Hare is hopeful of Villagers pulling 
off double

Les Hare, chairman of North Ferriby United (Picture: Simon Hulme).
Les Hare, chairman of North Ferriby United (Picture: Simon Hulme).
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LES HARE, chairman and driving force behind North Ferriby United’s rise through non-League for the best part of two decades, is unequivocal when it comes to the importance of tomorrow’s 
FA Trophy semi-final second leg.

“The biggest game in the club’s history,” insists the club’s long-serving chairman when speaking to The Yorkshire Post about the impending visit of Bath City. “It has to top everything.

“Absolutely huge because of the prize that is at stake. This is a level that is far higher than anything we have achieved in the past.”

A place at Wembley, of course, is the prize that both North Ferriby and Bath are hoping to claim by tea-time tomorrow.

The stakes being so high means the second leg is sure to be a tense affair, especially with the scores locked at 2-2 after an eventful – and controversial – 90 minutes at Twerton Park that saw the Yorkshire side race into a two-goal lead before being pegged back.

A debatable penalty award let the Conference South outfit back into the tie just after the hour, but before that the Villagers had been in control and Hare, who is hoping for a bumper crowd for the return tomorrow with fans able to pay on the day, believes that should give the players confidence.

“As is always the case, goals change games and that was definitely the case at Bath,” he says. “It was an extremely soft penalty, no one in the ground thought that it was a penalty.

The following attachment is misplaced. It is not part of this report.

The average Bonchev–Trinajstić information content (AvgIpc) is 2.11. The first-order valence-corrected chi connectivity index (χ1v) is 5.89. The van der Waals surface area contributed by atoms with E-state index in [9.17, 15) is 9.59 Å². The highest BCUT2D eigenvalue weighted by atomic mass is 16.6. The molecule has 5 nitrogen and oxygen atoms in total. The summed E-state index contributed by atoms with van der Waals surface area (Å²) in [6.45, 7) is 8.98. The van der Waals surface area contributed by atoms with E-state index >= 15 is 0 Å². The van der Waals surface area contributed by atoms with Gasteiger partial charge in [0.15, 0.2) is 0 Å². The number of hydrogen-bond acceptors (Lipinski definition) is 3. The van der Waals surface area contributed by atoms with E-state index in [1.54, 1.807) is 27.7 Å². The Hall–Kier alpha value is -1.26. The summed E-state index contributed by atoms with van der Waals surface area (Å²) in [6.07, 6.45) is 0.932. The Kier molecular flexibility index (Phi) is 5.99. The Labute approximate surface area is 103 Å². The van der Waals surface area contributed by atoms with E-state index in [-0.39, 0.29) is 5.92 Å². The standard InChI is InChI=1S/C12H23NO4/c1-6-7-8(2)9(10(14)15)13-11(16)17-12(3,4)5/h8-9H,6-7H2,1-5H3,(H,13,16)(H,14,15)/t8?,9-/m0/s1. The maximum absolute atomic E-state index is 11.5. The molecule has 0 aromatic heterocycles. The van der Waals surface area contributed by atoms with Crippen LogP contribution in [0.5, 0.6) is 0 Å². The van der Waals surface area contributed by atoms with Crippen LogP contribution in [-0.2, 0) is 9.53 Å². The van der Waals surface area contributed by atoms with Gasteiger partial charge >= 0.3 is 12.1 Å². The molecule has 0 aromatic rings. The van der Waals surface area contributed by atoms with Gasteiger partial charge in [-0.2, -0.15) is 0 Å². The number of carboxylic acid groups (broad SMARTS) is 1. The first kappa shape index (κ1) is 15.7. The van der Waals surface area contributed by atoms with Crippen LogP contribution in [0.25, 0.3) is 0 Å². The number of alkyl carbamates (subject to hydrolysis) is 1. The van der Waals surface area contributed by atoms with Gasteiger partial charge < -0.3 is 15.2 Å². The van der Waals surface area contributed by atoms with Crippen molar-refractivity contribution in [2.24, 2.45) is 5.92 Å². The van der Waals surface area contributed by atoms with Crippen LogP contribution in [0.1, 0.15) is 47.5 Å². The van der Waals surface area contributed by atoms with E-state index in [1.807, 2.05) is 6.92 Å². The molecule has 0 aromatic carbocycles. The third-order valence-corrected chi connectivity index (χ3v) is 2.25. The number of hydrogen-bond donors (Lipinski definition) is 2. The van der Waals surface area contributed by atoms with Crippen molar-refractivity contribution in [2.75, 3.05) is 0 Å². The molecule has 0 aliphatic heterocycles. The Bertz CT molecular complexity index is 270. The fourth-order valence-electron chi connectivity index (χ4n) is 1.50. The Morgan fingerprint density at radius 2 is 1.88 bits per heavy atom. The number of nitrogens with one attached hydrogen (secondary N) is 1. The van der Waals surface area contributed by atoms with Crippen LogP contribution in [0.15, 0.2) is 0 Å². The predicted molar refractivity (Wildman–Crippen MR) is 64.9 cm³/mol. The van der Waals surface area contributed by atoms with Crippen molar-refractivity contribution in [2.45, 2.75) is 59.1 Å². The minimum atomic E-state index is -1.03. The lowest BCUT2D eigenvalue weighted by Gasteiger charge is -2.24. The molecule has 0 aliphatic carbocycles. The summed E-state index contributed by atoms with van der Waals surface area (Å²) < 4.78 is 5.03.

“But it was given and that changed everything. The impetus was totally with Bath, and they used the significant slope very well. We are talking 12-15 foot from one end to the other, which has to be one of the biggest around.

“Up until then, we had been in total control and we were good value for the lead. It was disappointing not to hold on but we would have taken being level going into the second leg before travelling to Bath.”

North Ferriby went to the old Wembley in 1997 for an 
FA Vase final that the club lost 3-0 to Whitby. It is a day that, even allowing for the result, those who have followed the club through thick and thin continue to treasure.

“In 1997, we took about 3,500 fans with us,” said Hare. “That is a massive number in a village of around 4,000 people. Of course, we worked hard in terms of getting people from surrounding areas interested.

“A lot of people from in and around Hull came along and it was a great occasion. We are hoping football fans from the area can come along this weekend.

“Hull City are away, which is good news for us. It is pay on the day.”

If North Ferriby can edge out Bath, the Conference North side will face either Torquay United or Wrexham in the March 29 final.

It would also mean the East Riding club emulating neighbours Hull City, who have been to Wembley three times since the national stadium was rebuilt in 2007.

Hare, a lifelong Tigers fan, 
was at both the Championship play-off final and last May’s 
FA Cup final so knows just what the Villagers walking out at one of the world’s most famous stadiums would mean to the club.

“I have been to the new Wembley on a couple of occasions with Hull City,” says the North Ferriby chairman. “I am not one of those to just go along for any old game, it had to be for ones that matters.

“So, I went to the 2008 Championship play-off final when one of North Ferriby’s ex-players (Dean Windass) got the winner. I was behind the goal that day and you really couldn’t have written that sort of fairytale ending. Incredible stuff.

“I was also there last May for the Cup final. I don’t agree with semi-finals being played at Wembley, but the final was a special day. For a while, everyone was dreaming of a wonderful victory, but it wasn’t to be.”

Asked how those experiences would compare with North Ferriby making it to the Trophy final, Hare replied: “You can’t compare the two, not at all. I have supported Hull City all my life and yet been involved here for so many years.

“Both would be special. What I will say is it would be a tremendous privilege to have a team that I have been involved with for so long get to Wembley. It would be a day to remember for a long, long time,

“I can’t think of too many non-League clubs that have been to the old Wembley and then the new one, and for a team such as North Ferriby, that would be an incredible achievement.”